Density- and Resource-Dependent Movement Characteristics in a Rotifer
Theory predicts that consumers can increase their energy intake by spending more time within resource‐rich areas and/or by avoiding areas where local competitor densities are high. A consumer whose movements are described by a simple random walk can achieve these objectives by adjusting its turn frequency and/or speed. We recorded movements, as series of steps, by 180 individual rotifers (Brachionus calyciflorus) in glass capillary tubes to test the influence of resource density, competitor density and their statistical interaction on movement parameters. Four treatments contrasted opposing levels of algae (resource) and conspecific density in a 2 × 2 factorial design. Our results indicate that density‐ and resource‐dependent behaviours act through different mechanisms to shape patterns of rotifer movement. Turn frequency increased up to twofold in resource‐rich treatments, depending on the presence or absence of competitors. In contrast, swimming speed was 50% greater in the presence of competitors under all treatments, but was only slightly depressed by the presence of resources alone. We show how these two different movement mechanisms may be integrated into predictions of consumer population spread as resource and competitor densities vary. We discuss implications of the contrasting and complementary nature of these different movement mechanisms and their possible adaptations to different environmental stimuli.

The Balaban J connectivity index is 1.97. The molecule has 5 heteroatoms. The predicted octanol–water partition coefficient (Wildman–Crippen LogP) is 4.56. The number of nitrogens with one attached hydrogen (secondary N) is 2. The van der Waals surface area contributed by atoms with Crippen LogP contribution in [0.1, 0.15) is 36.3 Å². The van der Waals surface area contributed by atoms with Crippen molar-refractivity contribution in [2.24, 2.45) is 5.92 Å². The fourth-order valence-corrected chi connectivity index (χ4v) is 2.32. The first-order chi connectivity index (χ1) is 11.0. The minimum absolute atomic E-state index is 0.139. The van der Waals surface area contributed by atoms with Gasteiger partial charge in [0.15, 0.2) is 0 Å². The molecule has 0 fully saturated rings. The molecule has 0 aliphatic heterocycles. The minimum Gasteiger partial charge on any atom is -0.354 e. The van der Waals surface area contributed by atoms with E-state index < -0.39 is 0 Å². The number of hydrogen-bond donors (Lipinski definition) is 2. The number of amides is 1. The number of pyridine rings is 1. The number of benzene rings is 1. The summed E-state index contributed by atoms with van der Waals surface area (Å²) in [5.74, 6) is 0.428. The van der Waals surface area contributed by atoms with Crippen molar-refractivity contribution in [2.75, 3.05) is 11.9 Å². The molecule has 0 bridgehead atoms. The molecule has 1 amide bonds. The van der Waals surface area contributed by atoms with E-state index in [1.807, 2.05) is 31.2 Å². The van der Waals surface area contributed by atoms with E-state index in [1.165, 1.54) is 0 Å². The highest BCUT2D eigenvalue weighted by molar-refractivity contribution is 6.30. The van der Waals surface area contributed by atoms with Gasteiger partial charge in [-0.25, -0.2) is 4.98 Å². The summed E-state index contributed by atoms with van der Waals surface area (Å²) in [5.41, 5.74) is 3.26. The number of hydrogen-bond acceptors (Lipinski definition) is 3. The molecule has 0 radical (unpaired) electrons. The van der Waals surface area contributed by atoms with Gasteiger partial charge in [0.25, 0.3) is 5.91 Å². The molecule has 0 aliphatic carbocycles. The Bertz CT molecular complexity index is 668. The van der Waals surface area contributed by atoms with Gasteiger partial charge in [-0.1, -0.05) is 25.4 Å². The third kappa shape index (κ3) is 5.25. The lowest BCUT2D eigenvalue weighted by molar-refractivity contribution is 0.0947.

Kuefler, D., T. Avgar, and J.M. Fryxell (2013) Density- and Resource-Dependent Movement Characteristics in a Rotifer. Functional Ecology, 27: 323-328.